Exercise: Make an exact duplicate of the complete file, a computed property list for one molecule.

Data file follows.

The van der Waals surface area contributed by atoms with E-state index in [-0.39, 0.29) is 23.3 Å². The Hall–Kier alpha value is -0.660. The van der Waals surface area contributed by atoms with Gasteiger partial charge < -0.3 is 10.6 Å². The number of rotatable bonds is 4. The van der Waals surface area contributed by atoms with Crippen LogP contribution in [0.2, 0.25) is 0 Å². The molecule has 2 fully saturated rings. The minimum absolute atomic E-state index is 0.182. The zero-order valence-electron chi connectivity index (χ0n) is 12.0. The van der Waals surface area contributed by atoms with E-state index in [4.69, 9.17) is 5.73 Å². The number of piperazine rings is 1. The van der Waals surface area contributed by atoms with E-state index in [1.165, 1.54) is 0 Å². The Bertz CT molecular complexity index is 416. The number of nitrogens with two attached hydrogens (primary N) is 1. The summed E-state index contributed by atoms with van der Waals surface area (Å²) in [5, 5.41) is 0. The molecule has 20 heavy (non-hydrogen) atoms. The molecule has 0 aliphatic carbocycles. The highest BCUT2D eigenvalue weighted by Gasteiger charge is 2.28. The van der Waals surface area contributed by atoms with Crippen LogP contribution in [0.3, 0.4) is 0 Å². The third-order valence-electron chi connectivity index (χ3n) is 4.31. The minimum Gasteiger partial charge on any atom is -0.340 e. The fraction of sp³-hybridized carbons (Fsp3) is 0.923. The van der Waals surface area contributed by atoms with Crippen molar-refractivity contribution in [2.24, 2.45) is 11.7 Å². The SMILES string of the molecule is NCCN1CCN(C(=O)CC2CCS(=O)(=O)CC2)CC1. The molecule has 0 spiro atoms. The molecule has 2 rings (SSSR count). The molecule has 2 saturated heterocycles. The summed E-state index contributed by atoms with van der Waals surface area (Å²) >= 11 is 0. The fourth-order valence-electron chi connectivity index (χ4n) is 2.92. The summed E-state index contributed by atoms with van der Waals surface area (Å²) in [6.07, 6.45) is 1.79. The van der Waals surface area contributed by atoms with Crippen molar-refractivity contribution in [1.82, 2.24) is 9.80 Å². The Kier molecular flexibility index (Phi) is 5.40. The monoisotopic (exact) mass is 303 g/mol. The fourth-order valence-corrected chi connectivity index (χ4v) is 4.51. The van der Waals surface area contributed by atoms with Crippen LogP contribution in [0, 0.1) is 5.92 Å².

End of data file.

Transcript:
The van der Waals surface area contributed by atoms with E-state index in [-0.39, 0.29) is 23.3 Å². The Hall–Kier alpha value is -0.660. The van der Waals surface area contributed by atoms with Gasteiger partial charge < -0.3 is 10.6 Å². The number of rotatable bonds is 4. The van der Waals surface area contributed by atoms with Crippen LogP contribution in [0.2, 0.25) is 0 Å². The molecule has 2 fully saturated rings. The minimum absolute atomic E-state index is 0.182. The zero-order valence-electron chi connectivity index (χ0n) is 12.0. The van der Waals surface area contributed by atoms with E-state index in [4.69, 9.17) is 5.73 Å². The number of piperazine rings is 1. The van der Waals surface area contributed by atoms with E-state index in [1.165, 1.54) is 0 Å². The Bertz CT molecular complexity index is 416. The number of nitrogens with two attached hydrogens (primary N) is 1. The summed E-state index contributed by atoms with van der Waals surface area (Å²) in [5, 5.41) is 0. The molecule has 20 heavy (non-hydrogen) atoms. The molecule has 0 aliphatic carbocycles. The highest BCUT2D eigenvalue weighted by Gasteiger charge is 2.28. The van der Waals surface area contributed by atoms with Crippen LogP contribution in [0.3, 0.4) is 0 Å². The third-order valence-electron chi connectivity index (χ3n) is 4.31. The minimum Gasteiger partial charge on any atom is -0.340 e. The fraction of sp³-hybridized carbons (Fsp3) is 0.923. The van der Waals surface area contributed by atoms with Crippen molar-refractivity contribution in [2.24, 2.45) is 11.7 Å². The SMILES string of the molecule is NCCN1CCN(C(=O)CC2CCS(=O)(=O)CC2)CC1. The molecule has 0 spiro atoms. The molecule has 2 rings (SSSR count). The molecule has 2 saturated heterocycles. The summed E-state index contributed by atoms with van der Waals surface area (Å²) >= 11 is 0. The fourth-order valence-electron chi connectivity index (χ4n) is 2.92. The summed E-state index contributed by atoms with van der Waals surface area (Å²) in [6.07, 6.45) is 1.79. The van der Waals surface area contributed by atoms with Crippen molar-refractivity contribution in [1.82, 2.24) is 9.80 Å². The Kier molecular flexibility index (Phi) is 5.40. The monoisotopic (exact) mass is 303 g/mol. The fourth-order valence-corrected chi connectivity index (χ4v) is 4.51. The van der Waals surface area contributed by atoms with Crippen LogP contribution in [0, 0.1) is 5.92 Å².